Saturday 20 January 2018

Gordon Ramsay's perfect Christmas dinner

If your turkey turns out dry and your vegetables are dull, follow Gordon Ramsay's guide for a Christmas dinner to remember, says Sarah O'Meara

Pannacotta with pomegranate glaze

Sarah O'Meara

According to Gordon Ramsay, he's always inundated with queries about serving food at Christmas.

"I'm asked about what to serve at parties, the secret to the perfect roast, even what to do with leftovers," he writes in his most recent festive cooking guide Christmas With Gordon.

His response? Make a simple plan and stick to it. Or you can simply follow Ramsay's recipes and serve your family a memorable Christmas dinner...


(Serves 8)

1 large or 2 medium cauliflower(s), about 1.2kg
25g butter
1tbsp olive oil
1 large potato, about 250g, peeled and roughly chopped
1 onion, peeled and chopped
1.2 litres chicken or vegetable stock
400ml whole milk
Sea salt and freshly ground black pepper
100ml double cream

For the croutons:
2tbsp olive oil or goose fat
2 slices day-old country-style bread, about 50g, cut into cubes

To finish:
Truffle-infused oil, to drizzle

Remove the stalk from the cauliflower and then cut into florets.

Heat the butter and olive oil in a large saucepan, then tip in the cauliflower florets, potato and onion.

Cover and sweat for about 10 minutes over a low heat, stirring occasionally, until the vegetables are softened but not coloured.

Pour in the stock and bring to the boil.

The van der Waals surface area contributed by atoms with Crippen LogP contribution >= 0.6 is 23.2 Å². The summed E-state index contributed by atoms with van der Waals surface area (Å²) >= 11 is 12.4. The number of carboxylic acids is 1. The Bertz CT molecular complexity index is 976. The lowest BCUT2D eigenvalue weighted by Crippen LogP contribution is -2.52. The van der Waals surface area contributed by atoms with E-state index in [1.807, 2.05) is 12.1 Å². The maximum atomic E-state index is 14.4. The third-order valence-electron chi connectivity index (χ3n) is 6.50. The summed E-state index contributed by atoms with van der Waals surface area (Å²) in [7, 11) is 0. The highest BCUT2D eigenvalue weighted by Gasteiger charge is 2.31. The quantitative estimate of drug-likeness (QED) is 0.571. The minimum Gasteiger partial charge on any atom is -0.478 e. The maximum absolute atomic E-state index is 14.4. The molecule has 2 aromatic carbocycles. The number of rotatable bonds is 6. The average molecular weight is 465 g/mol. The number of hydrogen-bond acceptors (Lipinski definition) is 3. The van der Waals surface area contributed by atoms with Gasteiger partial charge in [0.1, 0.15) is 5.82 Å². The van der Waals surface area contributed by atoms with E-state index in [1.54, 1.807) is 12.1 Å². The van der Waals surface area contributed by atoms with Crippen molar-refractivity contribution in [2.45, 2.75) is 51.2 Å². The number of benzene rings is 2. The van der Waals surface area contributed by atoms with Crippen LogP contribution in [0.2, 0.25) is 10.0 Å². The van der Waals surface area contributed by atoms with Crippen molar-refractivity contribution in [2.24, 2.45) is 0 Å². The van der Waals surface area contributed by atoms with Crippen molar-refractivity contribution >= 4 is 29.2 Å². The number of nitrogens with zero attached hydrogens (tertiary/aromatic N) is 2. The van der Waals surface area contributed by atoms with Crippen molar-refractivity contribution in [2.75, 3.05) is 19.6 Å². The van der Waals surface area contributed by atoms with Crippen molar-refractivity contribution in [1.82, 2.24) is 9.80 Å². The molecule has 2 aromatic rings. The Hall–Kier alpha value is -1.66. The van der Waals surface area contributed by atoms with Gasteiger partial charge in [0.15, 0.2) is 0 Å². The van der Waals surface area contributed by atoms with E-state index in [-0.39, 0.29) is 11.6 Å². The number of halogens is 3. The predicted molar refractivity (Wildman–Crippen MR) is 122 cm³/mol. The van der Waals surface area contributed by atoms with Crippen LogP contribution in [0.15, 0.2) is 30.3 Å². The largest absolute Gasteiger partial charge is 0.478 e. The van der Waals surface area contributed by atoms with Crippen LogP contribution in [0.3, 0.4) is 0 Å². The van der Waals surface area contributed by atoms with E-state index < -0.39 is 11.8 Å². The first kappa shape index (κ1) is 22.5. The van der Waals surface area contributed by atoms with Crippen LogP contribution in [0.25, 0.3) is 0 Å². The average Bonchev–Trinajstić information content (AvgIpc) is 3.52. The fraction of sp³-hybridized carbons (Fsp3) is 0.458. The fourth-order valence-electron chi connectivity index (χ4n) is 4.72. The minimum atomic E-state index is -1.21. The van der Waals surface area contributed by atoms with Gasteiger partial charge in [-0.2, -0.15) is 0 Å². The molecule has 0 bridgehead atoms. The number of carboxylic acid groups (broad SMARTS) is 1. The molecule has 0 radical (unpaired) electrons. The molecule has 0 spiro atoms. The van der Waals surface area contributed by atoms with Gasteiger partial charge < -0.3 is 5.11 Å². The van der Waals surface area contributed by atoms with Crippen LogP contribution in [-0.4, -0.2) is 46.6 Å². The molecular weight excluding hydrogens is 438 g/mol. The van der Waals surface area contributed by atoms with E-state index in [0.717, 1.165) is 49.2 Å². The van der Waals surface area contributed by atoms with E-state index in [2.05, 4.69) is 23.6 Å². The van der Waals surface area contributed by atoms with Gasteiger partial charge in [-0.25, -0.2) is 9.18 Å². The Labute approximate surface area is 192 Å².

Add the milk with some seasoning and return to a simmer.

Now simmer, uncovered, for 10-15 minutes until all of the vegetables are soft. Add the cream and remove from the heat.

Purée the soup using a free-standing or hand-held stick blender until smooth.

For the croutons, heat the olive oil or goose fat in a frying pan over a medium heat.

Add the bread cubes and fry until golden and crisp, turning frequently.

Drain on kitchen paper and sprinkle with a little sea salt.

Return the soup to a clean pan, check the seasoning and reheat gently.

Ladle into warmed bowls, drizzle over a little truffle oil and scatter a few croutons on top. Serve immediately.


(Serves 8-10)

1 free-range turkey (ideally Norfolk Black or Bronze), about 5-5.5kg
Sea salt and freshly ground black pepper
2 onions, peeled and halved
1 lemon, halved
1 head of garlic, halved horizontally
6 bay leaves
Olive oil, to drizzle
8 rashers of smoked streaky bacon

For the lemon, parsley and garlic butter:
375g butter, at room temperature
1tbsp olive oil
Finely grated zest and juice of 2 small lemons
3 garlic cloves, peeled and crushed
Small bunch of flat leaf parsley, leaves only, chopped

Preheat the oven to 220C/Gas 7.

Meanwhile, prepare the herb butter.

Put the butter into a large bowl and season with salt and pepper.

Add the olive oil and mix well.

Add the lemon zest and juice, crushed garlic and chopped parsley. Mix well to combine.

Remove the giblets from the turkey cavity.

Season the cavity well with salt and pepper, then stuff with the onions, lemon, garlic halves and 2 bay leaves.

With your hands, loosen the skin on the breast from both ends of the bird so that you will be able to stuff the flavoured butter underneath it, making sure you keep the skin intact.

Repeat with the skin on the legs - from the lower side of the breast feel your way under the skin and out towards the leg, loosening the gap.

Stuff half the butter mix into the opened spaces under the skin.

From the outside of the skin, gently massage the butter around the breasts so that the meat is evenly covered.

Finally, insert the rest of the bay leaves under the skin of the breasts.

Place the bird in a large roasting tray, breast side up.

Spread the rest of the butter all over the skin.